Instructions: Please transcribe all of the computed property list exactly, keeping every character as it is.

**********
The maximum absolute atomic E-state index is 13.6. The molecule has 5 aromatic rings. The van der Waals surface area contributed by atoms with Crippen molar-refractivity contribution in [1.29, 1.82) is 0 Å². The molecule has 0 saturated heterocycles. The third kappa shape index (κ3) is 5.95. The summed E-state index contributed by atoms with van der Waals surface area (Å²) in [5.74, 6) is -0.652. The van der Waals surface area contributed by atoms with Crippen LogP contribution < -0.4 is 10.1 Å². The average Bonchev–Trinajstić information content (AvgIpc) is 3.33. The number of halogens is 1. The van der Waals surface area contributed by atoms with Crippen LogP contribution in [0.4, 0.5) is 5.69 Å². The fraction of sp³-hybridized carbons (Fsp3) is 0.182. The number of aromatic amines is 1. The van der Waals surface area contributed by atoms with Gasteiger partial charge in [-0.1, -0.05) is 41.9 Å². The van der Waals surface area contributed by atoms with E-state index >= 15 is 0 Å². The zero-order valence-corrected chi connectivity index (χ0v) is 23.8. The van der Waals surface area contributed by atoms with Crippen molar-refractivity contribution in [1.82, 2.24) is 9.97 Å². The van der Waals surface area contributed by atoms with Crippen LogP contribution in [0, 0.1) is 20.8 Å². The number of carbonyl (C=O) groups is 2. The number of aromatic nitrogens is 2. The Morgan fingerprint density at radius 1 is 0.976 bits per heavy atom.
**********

The maximum absolute atomic E-state index is 13.6. The molecule has 5 aromatic rings. The van der Waals surface area contributed by atoms with Crippen molar-refractivity contribution in [1.29, 1.82) is 0 Å². The molecule has 0 saturated heterocycles. The third kappa shape index (κ3) is 5.95. The summed E-state index contributed by atoms with van der Waals surface area (Å²) in [5.74, 6) is -0.652. The van der Waals surface area contributed by atoms with Crippen LogP contribution < -0.4 is 10.1 Å². The average Bonchev–Trinajstić information content (AvgIpc) is 3.33. The number of halogens is 1. The van der Waals surface area contributed by atoms with Crippen LogP contribution in [0.4, 0.5) is 5.69 Å². The fraction of sp³-hybridized carbons (Fsp3) is 0.182. The number of aromatic amines is 1. The van der Waals surface area contributed by atoms with Gasteiger partial charge in [-0.1, -0.05) is 41.9 Å². The van der Waals surface area contributed by atoms with E-state index >= 15 is 0 Å². The zero-order valence-corrected chi connectivity index (χ0v) is 23.8. The van der Waals surface area contributed by atoms with Crippen molar-refractivity contribution in [1.82, 2.24) is 9.97 Å². The van der Waals surface area contributed by atoms with Crippen LogP contribution in [0, 0.1) is 20.8 Å². The number of carbonyl (C=O) groups is 2. The number of aromatic nitrogens is 2. The Morgan fingerprint density at radius 1 is 0.976 bits per heavy atom.